• The threshold limits of linear and rotational translation are initialized, in one implementation, with default values based on the nature of the appliance to be used. More individually tailored limit values can be calculated using patient-specific data. The limit values can also be updated based on the result of an appliance-calculation, which may determine that at one or more points along one or more tooth paths, the forces that can be generated by the appliance on the then-existing configuration of teeth and tissue is incapable of affecting the repositioning that is represented by one or more tooth path segments. With this information, paths or the affected subpaths can be recalculated.
  • At various stages of the process, the process can include interaction with a clinician responsible for the treatment and/or the patient (Step 42). The interaction can be implemented using a comparative treatment planning tool, as described herein, programmed to receive tooth positions and models, as well as path information. The comparative treatment planning tool is advantageously programmed to allow the clinician to display multiple different animations of the positions and paths and to allow the clinician to reset the final positions of one or more of the teeth and to specify constraints to be applied to the segmented paths. If the clinician makes any changes, certain steps of the process are performed again to recalculate paths.
  • The tooth paths and associated tooth position data are used to calculate clinically acceptable appliance configurations (or successive changes in appliance configurations) that will move the teeth on the defined treatment path in the steps specified (Step 44). Each appliance configuration corresponds to a planned successive arrangement of the teeth, and represents a step along the treatment path for the patient. The steps are defined and calculated so that each discrete position can follow by straight-line tooth movement or simple rotation from the tooth positions achieved by the preceding discrete step and so that the amount of repositioning required at each step involves an orthodontically optimal amount of force on the patient's dentition. As with other steps, this calculation step can include interactions with the clinician and/or patient (Step 42).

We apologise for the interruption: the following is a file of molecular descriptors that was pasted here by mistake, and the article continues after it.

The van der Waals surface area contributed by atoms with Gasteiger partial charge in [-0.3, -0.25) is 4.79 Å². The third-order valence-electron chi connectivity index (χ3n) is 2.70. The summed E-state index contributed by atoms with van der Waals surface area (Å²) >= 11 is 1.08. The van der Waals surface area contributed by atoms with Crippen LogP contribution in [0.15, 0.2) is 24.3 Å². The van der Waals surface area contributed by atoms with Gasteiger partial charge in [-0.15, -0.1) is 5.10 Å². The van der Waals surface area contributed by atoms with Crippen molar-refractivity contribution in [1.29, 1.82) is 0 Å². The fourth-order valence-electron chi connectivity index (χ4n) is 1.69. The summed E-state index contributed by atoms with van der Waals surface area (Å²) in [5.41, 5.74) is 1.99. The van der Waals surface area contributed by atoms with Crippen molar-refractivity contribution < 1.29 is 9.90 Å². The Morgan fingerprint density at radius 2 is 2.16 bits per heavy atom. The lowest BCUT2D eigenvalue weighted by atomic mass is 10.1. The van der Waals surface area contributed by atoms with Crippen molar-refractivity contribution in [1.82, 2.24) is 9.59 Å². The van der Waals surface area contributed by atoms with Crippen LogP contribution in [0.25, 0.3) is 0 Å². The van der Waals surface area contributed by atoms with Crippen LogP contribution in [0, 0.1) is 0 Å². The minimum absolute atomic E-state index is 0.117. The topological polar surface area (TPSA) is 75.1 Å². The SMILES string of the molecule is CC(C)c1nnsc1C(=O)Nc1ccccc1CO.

• Having calculated appliance definitions, the process 30 can proceed to the manufacturing step (Step 46) in which appliances defined by the process are manufactured, or electronic or printed information is produced that can be used by a manual or automated process to define appliance configurations or changes to appliance configurations. Appliances according to the treatment plan can be produced in entirety, such that each of the appliances is manufactured (e.g., prior to treatment), or can be manufactured in sets or batches. For example, in some cases it might be appropriate to manufacture an initial set of appliances at the outset of treatment with the intention of manufacturing additional sets of appliances (e.g., second, third, fourth, etc.) after treatment has begun (e.g., as discussed further herein). For example, a first set of appliances can be manufactured and administered to a patient. Following administration, it may be desirable to inspect the progression of the patient's teeth along the treatment path before manufacturing and/or administering subsequent set(s) of appliances. In some cases, it may be desirable to modify the treatment plan before manufacturing subsequent set(s) of appliances.